Tristan Gale won her gold medal in Salt Lake City in skeleton racing in 2002. Merrrill Moses won his silver medal in water polo at Beijing in 2008.
Both have had their Olympic medals stolen, Tristan's just Wednesday, Merrill's late last month.
What are the odds?
Beyond which -- Tristan Gale Geisler, as she is now known, and Merrill Moses are two of the most upstanding and fundamentally decent people you would ever meet.
You know that saying -- when bad things happen to good people?
Hopefully this story produces a follow-up -- when good things happen to good people because the cops catch the morons and then the morons go to prison for a good long time.
It's certainly one thing to steal. It's another to be so stupid that you steal an Olympic medal. Like, where are you going to fence that?
In the case of Tristan's medal, just to make the situation that much more galling:
The fool, or fools, stole from the house of an Olympic medalist and her U.S. Marine helicopter pilot husband, Capt. Jon Geisler, recently back from deployment in Afghanistan.
They live in Oceanside, Calif., just north of San Diego.
They went out for a noon stroll with their dog, a chocolate lab, Cody. It was while they were out with the dog -- for all of 40 minutes -- that their house, near the beach, was hit.
Tristan, as anyone who knows her can attest, is not the sort to keep her medal locked up in a safe-deposit box. When she raced in Salt Lake, she had dyed her hair red, white and blue. She loves to study art. She gets all gooey when she tells the story of how she and Jon met. She works in a beachfront coffee shop. She just liked to share the medal with anyone and everyone -- kids, friends, groups, whoever.
That's why she typically kept it in a sock in the junk drawer in their kitchen. "Where it had been just fine," she said.
They were getting ready to move to a different house, though, and he had put it in a nice case for packing. And there it sat. You couldn't miss it.
Stolen, along with the medal, were her Olympic ring, diamond engagement ring, computers and some other stuff. The Wii got taken but not the Wii Fit. Go figure.
"I was in Afghanistan all summer long," Jon Geisler said. "It was a busy summer. I watched our young Americans fighting hard for our country and sacrificing for our country. And now I believe you have young individuals of about the same age doing this -- it's very frustrating."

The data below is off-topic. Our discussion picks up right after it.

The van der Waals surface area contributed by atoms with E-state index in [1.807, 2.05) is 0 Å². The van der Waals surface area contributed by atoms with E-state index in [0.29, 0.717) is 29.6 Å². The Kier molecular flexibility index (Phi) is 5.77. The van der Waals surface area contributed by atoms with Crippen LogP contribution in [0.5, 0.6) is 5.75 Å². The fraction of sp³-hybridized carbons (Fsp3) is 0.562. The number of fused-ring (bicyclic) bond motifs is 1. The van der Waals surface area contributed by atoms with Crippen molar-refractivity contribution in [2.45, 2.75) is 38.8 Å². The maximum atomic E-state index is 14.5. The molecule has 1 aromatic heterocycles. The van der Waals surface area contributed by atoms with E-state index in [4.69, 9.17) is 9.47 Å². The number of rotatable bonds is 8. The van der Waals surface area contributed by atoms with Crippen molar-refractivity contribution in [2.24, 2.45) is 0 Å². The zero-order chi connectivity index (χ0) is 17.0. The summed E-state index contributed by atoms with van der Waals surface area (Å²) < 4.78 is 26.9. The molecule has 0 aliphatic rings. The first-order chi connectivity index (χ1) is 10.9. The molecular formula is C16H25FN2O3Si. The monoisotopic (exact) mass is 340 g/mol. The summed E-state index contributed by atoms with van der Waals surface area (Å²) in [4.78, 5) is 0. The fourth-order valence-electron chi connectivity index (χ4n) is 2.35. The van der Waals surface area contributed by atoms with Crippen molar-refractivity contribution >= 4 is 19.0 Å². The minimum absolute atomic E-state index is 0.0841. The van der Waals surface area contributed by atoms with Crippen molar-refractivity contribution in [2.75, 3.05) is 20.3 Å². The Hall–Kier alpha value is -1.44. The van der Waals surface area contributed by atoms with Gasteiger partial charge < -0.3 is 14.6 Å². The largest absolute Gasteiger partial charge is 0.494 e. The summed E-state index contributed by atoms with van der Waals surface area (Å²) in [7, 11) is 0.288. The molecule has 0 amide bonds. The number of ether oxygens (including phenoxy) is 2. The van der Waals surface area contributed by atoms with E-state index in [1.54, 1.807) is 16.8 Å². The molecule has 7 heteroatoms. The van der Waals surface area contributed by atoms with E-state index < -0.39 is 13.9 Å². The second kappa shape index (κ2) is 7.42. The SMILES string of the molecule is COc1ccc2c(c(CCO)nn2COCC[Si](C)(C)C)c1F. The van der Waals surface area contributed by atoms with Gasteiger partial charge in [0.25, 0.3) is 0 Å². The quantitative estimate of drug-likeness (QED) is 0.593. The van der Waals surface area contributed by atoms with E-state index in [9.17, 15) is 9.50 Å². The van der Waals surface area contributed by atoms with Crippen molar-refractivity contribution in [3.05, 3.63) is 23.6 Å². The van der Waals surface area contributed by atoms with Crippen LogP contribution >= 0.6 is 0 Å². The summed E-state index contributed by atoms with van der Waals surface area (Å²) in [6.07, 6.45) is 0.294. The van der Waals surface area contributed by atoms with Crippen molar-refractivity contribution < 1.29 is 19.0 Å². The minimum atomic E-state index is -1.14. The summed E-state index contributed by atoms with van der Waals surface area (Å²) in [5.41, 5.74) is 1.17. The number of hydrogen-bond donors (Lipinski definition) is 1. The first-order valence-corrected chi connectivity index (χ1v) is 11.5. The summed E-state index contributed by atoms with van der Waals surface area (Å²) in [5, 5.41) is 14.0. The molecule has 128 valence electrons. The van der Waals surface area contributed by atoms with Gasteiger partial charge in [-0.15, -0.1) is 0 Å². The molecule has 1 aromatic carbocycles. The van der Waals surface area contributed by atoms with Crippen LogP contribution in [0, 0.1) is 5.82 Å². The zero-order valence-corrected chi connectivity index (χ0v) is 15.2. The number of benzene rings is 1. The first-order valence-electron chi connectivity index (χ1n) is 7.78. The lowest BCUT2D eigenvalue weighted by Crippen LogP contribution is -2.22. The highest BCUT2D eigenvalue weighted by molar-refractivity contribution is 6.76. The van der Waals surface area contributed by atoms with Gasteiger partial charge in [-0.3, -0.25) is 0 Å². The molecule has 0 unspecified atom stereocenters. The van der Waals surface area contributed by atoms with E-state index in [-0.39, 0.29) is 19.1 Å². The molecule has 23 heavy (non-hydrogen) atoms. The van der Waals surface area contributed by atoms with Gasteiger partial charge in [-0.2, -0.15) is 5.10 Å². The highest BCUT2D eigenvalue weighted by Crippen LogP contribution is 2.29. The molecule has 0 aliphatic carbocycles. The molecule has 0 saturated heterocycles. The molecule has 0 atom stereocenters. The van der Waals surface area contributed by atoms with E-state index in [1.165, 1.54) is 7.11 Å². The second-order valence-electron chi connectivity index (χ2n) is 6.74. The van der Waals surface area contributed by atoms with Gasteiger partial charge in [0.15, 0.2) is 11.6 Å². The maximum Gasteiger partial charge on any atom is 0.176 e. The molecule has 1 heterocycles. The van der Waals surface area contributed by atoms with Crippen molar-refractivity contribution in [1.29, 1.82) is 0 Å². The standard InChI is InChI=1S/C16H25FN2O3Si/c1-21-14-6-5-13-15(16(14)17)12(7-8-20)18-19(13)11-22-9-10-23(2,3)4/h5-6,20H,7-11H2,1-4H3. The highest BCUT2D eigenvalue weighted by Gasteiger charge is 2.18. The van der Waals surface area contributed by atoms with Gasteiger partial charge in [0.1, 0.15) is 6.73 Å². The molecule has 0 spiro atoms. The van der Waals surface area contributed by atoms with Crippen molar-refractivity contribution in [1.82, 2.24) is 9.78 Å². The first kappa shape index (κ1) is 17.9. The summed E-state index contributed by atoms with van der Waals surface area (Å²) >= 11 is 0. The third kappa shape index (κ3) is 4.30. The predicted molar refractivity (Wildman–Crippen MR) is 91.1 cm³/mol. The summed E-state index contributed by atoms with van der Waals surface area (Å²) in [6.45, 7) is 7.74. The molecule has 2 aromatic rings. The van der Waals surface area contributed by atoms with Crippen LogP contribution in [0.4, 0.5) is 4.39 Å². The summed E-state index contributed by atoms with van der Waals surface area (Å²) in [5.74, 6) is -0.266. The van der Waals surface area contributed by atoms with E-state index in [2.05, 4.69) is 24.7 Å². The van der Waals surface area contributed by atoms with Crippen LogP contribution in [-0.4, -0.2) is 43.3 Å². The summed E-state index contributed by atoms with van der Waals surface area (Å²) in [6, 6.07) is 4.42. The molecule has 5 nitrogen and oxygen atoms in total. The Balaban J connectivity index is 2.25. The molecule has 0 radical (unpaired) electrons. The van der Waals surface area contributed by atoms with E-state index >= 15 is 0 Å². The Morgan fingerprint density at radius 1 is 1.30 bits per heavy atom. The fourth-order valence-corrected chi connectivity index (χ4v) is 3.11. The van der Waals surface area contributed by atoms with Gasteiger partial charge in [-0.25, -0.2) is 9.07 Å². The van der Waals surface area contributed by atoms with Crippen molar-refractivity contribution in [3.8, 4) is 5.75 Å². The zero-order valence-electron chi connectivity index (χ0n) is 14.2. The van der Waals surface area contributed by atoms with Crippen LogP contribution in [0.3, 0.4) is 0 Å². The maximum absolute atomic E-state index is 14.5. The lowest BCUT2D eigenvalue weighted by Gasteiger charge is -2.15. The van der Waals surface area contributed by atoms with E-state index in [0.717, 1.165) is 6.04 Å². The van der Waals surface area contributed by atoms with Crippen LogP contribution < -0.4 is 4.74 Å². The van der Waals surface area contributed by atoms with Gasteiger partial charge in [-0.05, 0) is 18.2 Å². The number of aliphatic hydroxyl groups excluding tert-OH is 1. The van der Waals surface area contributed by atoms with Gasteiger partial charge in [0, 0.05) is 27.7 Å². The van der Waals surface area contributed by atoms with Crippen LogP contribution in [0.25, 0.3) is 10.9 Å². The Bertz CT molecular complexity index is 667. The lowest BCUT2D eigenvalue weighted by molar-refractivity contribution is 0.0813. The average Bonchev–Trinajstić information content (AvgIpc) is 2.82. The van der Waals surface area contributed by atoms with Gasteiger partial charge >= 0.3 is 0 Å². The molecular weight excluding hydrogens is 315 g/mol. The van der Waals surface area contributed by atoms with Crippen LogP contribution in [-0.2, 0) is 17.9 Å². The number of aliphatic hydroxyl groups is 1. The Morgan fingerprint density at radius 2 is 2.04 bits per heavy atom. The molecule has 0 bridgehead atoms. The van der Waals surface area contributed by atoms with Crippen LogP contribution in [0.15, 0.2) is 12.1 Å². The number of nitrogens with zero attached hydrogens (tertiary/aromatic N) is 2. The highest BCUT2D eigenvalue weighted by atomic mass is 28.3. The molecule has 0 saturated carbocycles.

He said a moment later, "My wife's work -- her medal. It breaks my heart," adding, "It breaks my heart for the people of Utah," where both he and she grew up.
"I hope that the [Oceanside] police have some kind of leads better than what our detectives have," Merrill said late Thursday by phone from Italy, where he's playing water polo.
"Unfortunately, our detectives," in Manteca, Calif., about 75 miles east of San Francisco, where his parents now live, "believe they know who it is. But they have no proof."
The Moses home in Manteca was virtually cleaned out on Dec. 28. Merrill had just proposed two days before to his girlfriend, Laura Bailey. He had flown his parents, and her parents, to Jamaica for the celebration. It was glorious. Everyone was happy.
Then again, the Moses home back in California was empty. Which, apparently, someone knew. Because the house was virtually cleaned out of everything of value.
The story of the American team that won that medal in 2008 is nothing short of incredible. In 2007, they were what new coach Terry Schroeder called a "dysfunctional family." They came together in 2008 to upset Serbia in the Olympic semifinals and, with Moses in goal, win -- not settle for -- silver. Moses was named to the 2008 all-tournament team.
Moses, meanwhile, is a former college walk-on. He didn't make the 2004 Olympic team; he was that team's final cut. That silver 2008 medal came to symbolize, well, everything about his Olympic journey, and -- much like Tristan -- he loved to take it out and show it around, in particular to kids and to school groups.
Indeed, that's how he met Laura, at a clinic at Capistrano Valley High School, in California's Orange County. Her brother, Andrew, was among those there that day. He saw Laura and, ever polite, asked Laura's mother, Debbie -- who was also in the audience -- if he could ask Laura out on a date.
"That's our country's medal," he said. "It's not these people's medal," meaning the thieves', or whoever might have it now.
"The sad part is, as my mom said, I shared it with so many kids. I tried," he said, "to get them to have their dreams."